We’ve all heard about iOS being the first and foremost target of most software owners and developers. The reasons may be different, for example, high opportunities of app monetization. Yet Android dominates worldwide in numbers, and can hardly be called something second to iOS. These two are completely different mobile platforms with completely different philosophies and approaches to software development.
1. Android is an open-source platform, based on Linux kernel, which boasts a multitude of devices. They are not limited to smartphones and tablets. Android can run TV sets, cameras, smartwatches (and wearable tech in general), laptops, and even refrigerators. As opposed to iOS, which runs a very limited set of consumer devices, Android has a broader range of possible use. It’s an open platform for innovative apps, some of which would be clearly restricted by Apple’s guidelines.
2. Android is truly open in every sense of the word: it works with a number of instruction set architectures (such as ARM, x86, MIPS), and can be tailored and forked to specific needs and tasks. There are such firmware replacements for Android devices as CyanogenMod, and such forked Android versions as Fire OS. This one is produced by Amazon for their popular Kindle Fire tablet line. Owners of these tablets are a specific audience, and Amazon provides them with a separate application store. There are many ways of getting Android apps on a device, other alternative stores (e.g. Samsung Apps or GetJar), and other facts stating the openness of the platform.
3. More about Android customization: this can be done for specialized tasks that, for example, can disable certain native device functions to make the device securely serve one peculiar task. This is neither easy nor cheap, but Android makes it possible.
4. Although the main programming language for Android is Java, Android allows to use the code written in C and C++. This means that millions of lines of code written and tested before by numerous developers, can be used for Android apps.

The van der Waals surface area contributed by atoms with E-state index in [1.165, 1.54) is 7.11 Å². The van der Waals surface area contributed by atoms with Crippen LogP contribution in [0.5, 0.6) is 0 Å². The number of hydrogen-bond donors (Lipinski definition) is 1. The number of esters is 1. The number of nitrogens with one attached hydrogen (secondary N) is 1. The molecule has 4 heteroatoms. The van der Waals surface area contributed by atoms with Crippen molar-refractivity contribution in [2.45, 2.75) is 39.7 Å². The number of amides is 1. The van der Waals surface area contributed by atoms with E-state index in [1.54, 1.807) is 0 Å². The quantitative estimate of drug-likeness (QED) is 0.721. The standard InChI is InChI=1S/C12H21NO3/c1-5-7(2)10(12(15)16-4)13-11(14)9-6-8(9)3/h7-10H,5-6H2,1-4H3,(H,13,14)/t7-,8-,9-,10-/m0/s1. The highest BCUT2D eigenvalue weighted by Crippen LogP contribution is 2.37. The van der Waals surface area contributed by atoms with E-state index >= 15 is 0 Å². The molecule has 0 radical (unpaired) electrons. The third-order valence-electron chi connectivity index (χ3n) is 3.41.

5. The downside to this nature of Android begins with the diversity of devices. Manufacturers are enabled to build mobile devices with different performance capabilities, specs in general, as well as screen sizes and resolutions. What does it lead to? This is called fragmentation of devices and versions root android phone with mac.
6. While Apple’s iOS device range is limited to iPhone, iPad and iPod touch, Android runs thousands of gadget models, which provide completely different experience. Cheap Android devices tend to have limited resources, and both main flaws of weak performance and low-resolution screens. User experience on high-end Androids differs drastically. Depending on the devices a software owner wants to build for, there is much work for designers: adjusting UI for different screen sizes and resolutions. As a result, it takes more time to create an Android app.
7. Android version updates are tasty for users, especially for the fact that now Android gets at least as tasty as iOS. For developers, there is a line of API levels and old versions (e.g. Gingerbread) still occupying a large share of the market. This fragmentation adds problems for developers who start building for Android, while experienced ones pay due attention to interface development. Then it goes back to the choice of the software owner: target devices and versions.